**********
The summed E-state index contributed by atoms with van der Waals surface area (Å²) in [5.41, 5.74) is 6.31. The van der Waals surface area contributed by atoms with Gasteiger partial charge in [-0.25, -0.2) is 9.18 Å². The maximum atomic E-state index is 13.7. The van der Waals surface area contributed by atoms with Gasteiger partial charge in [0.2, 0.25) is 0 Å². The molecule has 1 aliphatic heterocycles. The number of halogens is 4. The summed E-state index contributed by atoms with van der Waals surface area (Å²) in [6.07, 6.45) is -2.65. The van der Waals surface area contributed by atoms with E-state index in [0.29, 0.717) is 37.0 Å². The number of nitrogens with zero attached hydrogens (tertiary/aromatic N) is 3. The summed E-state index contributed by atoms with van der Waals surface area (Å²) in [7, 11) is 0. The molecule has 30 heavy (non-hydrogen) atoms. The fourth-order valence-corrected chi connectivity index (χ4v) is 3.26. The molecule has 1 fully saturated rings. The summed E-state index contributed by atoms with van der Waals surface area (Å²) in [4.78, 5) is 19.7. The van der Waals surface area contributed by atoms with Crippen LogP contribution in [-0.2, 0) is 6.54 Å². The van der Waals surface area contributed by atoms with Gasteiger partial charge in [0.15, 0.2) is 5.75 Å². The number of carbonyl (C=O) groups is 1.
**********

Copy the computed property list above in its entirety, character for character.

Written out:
The summed E-state index contributed by atoms with van der Waals surface area (Å²) in [5.41, 5.74) is 6.31. The van der Waals surface area contributed by atoms with Gasteiger partial charge in [-0.25, -0.2) is 9.18 Å². The maximum atomic E-state index is 13.7. The van der Waals surface area contributed by atoms with Gasteiger partial charge in [0.2, 0.25) is 0 Å². The molecule has 1 aliphatic heterocycles. The number of halogens is 4. The summed E-state index contributed by atoms with van der Waals surface area (Å²) in [6.07, 6.45) is -2.65. The van der Waals surface area contributed by atoms with E-state index in [0.29, 0.717) is 37.0 Å². The number of nitrogens with zero attached hydrogens (tertiary/aromatic N) is 3. The summed E-state index contributed by atoms with van der Waals surface area (Å²) in [7, 11) is 0. The molecule has 30 heavy (non-hydrogen) atoms. The fourth-order valence-corrected chi connectivity index (χ4v) is 3.26. The molecule has 1 fully saturated rings. The summed E-state index contributed by atoms with van der Waals surface area (Å²) in [4.78, 5) is 19.7. The van der Waals surface area contributed by atoms with Crippen LogP contribution in [-0.2, 0) is 6.54 Å². The van der Waals surface area contributed by atoms with Gasteiger partial charge in [0.15, 0.2) is 5.75 Å². The number of carbonyl (C=O) groups is 1.